talking about the crossing of an ancient technology of mind from East

to West — the technology that allowed insight into the fundamental

human condition. He was speaking of a post-monotheistic world.

Korea is a great country. Ranked as the 11th most powerful economy

on Earth, the Republic of Korea’s achievements give every Korean

justified pride. And I share this pride. There is something potently

dynamic about the Korean mind, especially when we observe Korea is

poised between a rapidly rising China, and an eternally powerful

Japan. The mystery of how the Koreans have not only survived, but

succeeded, is NOT a mystery to those who have a familiarity with

Korea’s deep and ancient traditions.

But, the power of a great chip-maker or great boat-maker can be

short-lived, in these ever-changing economic times. Wasn’t the

Republic of Ireland recently declared to be one of the richest nations

on Earth?

I do not know for sure if Emannuel Pastreich is a practicing Buddhist;

anyway, it does not matter at all. This is not why I write these words

about his insights and about this book. But he has deep insight into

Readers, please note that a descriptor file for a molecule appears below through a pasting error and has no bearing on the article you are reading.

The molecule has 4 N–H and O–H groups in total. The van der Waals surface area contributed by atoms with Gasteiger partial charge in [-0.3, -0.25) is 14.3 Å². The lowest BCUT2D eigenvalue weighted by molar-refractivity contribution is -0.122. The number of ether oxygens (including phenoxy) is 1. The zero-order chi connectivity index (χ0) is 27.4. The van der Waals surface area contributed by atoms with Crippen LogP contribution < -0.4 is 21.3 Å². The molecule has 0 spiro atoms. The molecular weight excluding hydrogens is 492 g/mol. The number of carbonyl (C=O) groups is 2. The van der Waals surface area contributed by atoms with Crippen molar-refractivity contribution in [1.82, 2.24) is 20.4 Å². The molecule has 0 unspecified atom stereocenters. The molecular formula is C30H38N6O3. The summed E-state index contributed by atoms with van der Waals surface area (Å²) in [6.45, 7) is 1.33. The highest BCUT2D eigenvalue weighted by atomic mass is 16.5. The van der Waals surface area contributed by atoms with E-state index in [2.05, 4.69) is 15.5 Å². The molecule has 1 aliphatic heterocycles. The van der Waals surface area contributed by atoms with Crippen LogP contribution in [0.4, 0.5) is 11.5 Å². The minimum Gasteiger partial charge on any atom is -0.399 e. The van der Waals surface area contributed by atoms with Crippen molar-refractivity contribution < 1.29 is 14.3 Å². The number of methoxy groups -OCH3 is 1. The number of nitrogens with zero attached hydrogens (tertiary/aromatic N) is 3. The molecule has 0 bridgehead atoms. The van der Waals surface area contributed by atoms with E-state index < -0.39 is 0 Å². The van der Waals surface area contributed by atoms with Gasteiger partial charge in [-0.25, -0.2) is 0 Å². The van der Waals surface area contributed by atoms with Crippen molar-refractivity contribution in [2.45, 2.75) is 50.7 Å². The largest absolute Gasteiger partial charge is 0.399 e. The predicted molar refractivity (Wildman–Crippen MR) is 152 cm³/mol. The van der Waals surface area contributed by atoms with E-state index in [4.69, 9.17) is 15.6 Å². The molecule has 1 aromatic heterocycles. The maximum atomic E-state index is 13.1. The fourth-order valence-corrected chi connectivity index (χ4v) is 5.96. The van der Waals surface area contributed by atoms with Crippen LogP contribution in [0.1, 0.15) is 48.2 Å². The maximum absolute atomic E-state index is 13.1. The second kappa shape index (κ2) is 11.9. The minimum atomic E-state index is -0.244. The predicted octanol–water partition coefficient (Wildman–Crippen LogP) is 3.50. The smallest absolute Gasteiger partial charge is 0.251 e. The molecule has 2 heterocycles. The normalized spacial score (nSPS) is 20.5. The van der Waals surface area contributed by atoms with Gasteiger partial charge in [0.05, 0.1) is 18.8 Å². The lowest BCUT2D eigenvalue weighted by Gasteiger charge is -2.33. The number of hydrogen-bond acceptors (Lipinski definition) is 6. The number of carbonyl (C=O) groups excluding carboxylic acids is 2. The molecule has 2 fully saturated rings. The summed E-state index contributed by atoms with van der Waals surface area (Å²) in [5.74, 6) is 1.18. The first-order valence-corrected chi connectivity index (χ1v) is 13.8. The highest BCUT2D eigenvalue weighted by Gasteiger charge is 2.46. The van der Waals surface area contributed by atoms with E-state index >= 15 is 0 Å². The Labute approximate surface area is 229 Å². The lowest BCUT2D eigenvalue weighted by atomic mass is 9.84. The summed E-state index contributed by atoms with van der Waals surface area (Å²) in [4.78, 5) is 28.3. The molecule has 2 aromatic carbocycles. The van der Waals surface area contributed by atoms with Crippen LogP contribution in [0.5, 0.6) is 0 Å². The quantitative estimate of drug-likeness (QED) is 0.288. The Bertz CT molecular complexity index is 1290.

the structural problems which might prevent an ancient Korea — everbent

on equaling its colonial foes and internationalist dominators —

from achieving the greatness that is in its cultural DNA to achieve. I

think that his insights are worth listening to, and disseminating, to as

many corners of Korea as possible.

Although Emanuel and I attended Yale at the same time, we never

knew each other. As you will read, we only came to know each other

when he came to a temple in Korea where I was devoted to an

intensive three-month struggle in silence to attain the nature of my

fundamental existence. He met me while I was pursuing the rigors of

a life based on the ancient technologies of the Korean ancients who

are my teachers and who are the forefathers of the children he has

brought into this world.

I believe in the death of a mono-polar world and the death of the

narrow, science-denying monotheistic world views which limited

humans’ imaginations to narrow horizons. I believe very strongly that

people like Emanuel, through their immersion in both the Western

experience and Eastern thought, PROVE the words of Professor

Toynbee: the greatest event of the 20th century is the coming of the